It seems this line would be the owner of the coat of arms containing the eagles and the swords.
This is definite - that it is impaled here and quartered thereafter is an indication, amplified by the fact that she is explicitly called an heiress (according to the 'rules' one was only to quarter arms one had a right to by inheritance from an heiress). This also suggests that the cutlass-bearing family married the heiress of the eagle-bearing family (or perhaps vice versa). This may also explain why it is so hard to find, since it would be extinct in the male line and the coat may only have outlived the early 15th century in this Cuerton quartering. The gentry was littered with localized families that have left little trace except in ancestral quarterings.
taf
Possibly the stuff below was already mentioned and I missed it in hastily skimming ...
https://babel.hathitrust.org/cgi/pt?id=mdp.39015033537070&view=1up&seq=247&q1=bilbao
Further along, on pp. 190-91, is a patent of arms to John More, of Cheshire, dwelling in Bilboa, with some illustrations (specifically, arms of Pigot, Ridley, Cuerton, and [? Foster]).
https://babel.hathitrust.org/cgi/pt?id=mdp.39015033537070&view=1up&seq=254&q1=bilbao
I just mention this because the description on the Margarita de Dios website offering mentions ... "John Moore, factor en Bilbao y alderman de Londres (1591-1603)," in association with John Cuerton.
Yes. John Moore was one of John Cuerton's sons-in-law.
I wonder what became of his grant of arms, which may have made it to Bilbao. I guess he took it back to London when he returned to England a few years later. It may have ended up in the archive of the Tresham's family. At least the copy of the grant for John Moore did include the Cuerton arms, but not the quartering and there is one coat that was left empty. I don't know if the original of the grant made to John Moore survives to this date.

The seller website does mention the Treshams, and also the story of John Cuerton's daughter marrying one merchant who should have inherited from a rich uncle. The affair is mentioned in one letter in the duke of Norfolk's archive. The letter in question has been transcribed and the transcription is in a publicly available book. As far as I the children of John More and Maria Cuerton all died in childhood, and it doesn't seem that he had other children outside the marriage.

The descendants and heirs of one of the daughters of John Cuerton gave their family papers to the Sancho El Sabio institution (where i found the original request for information made from Bilbao to England) a few years ago. Obviously the grant itself escaped. It might have been kept by the other family descendants of another daughter.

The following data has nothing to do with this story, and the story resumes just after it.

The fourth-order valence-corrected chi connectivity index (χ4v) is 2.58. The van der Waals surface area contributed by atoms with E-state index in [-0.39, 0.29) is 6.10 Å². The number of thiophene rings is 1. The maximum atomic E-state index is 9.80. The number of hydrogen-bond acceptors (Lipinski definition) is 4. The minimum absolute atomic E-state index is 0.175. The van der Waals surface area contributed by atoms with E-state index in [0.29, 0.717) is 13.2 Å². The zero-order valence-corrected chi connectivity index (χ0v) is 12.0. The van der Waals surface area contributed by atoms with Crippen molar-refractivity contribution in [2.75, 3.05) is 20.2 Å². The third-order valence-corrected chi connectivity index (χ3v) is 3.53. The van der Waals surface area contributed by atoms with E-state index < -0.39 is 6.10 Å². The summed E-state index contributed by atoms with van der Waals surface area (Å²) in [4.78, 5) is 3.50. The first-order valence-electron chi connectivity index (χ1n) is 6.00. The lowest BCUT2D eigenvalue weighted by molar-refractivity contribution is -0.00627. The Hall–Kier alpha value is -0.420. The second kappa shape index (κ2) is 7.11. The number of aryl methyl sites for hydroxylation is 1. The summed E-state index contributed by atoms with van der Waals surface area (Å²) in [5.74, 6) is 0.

J. Sardina
J. Sardina
2021-06-07 21:41:25 UTC
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Post by Johnny Brananas
In particular, i think i can read William Cuerton de Darlaton, armiger, which
would be the first Cuerton of this line. I don't think it says Darlaston.
I think it could be either, but I think Darlaston is more likely. A long slanting 's' with a 't' underneath it may not be distinguishable at this level of blurriness.
For the wife I think it may say Agneta, fillia et heires Jetro (or Petro) Beyodithem milites.
Again, the given name is Joh'is. The surname is split on two lines, with two letters on the first then the entire next line. That is what led me to guess 'De' for the first part and a toponymic for the second. While the 'De' does appear different than the 'de' before Darla[x]on, the initial letter looks very similar to that initiating Darla[x]on itself (perhaps to distinguish 'De' as part of a toponymic surname from the simple geographical pointer, 'de').
It seems this line would be the owner of the coat of arms containing the eagles and the swords.
This is definite - that it is impaled here and quartered thereafter is an indication, amplified by the fact that she is explicitly called an heiress (according to the 'rules' one was only to quarter arms one had a right to by inheritance from an heiress). This also suggests that the cutlass-bearing family married the heiress of the eagle-bearing family (or perhaps vice versa). This may also explain why it is so hard to find, since it would be extinct in the male line and the coat may only have outlived the early 15th century in this Cuerton quartering. The gentry was littered with localized families that have left little trace except in ancestral quarterings.
taf
Possibly the stuff below was already mentioned and I missed it in hastily skimming ...
https://babel.hathitrust.org/cgi/pt?id=mdp.39015033537070&view=1up&seq=247&q1=bilbao
Further along, on pp. 190-91, is a patent of arms to John More, of Cheshire, dwelling in Bilboa, with some illustrations (specifically, arms of Pigot, Ridley, Cuerton, and [? Foster]).
https://babel.hathitrust.org/cgi/pt?id=mdp.39015033537070&view=1up&seq=254&q1=bilbao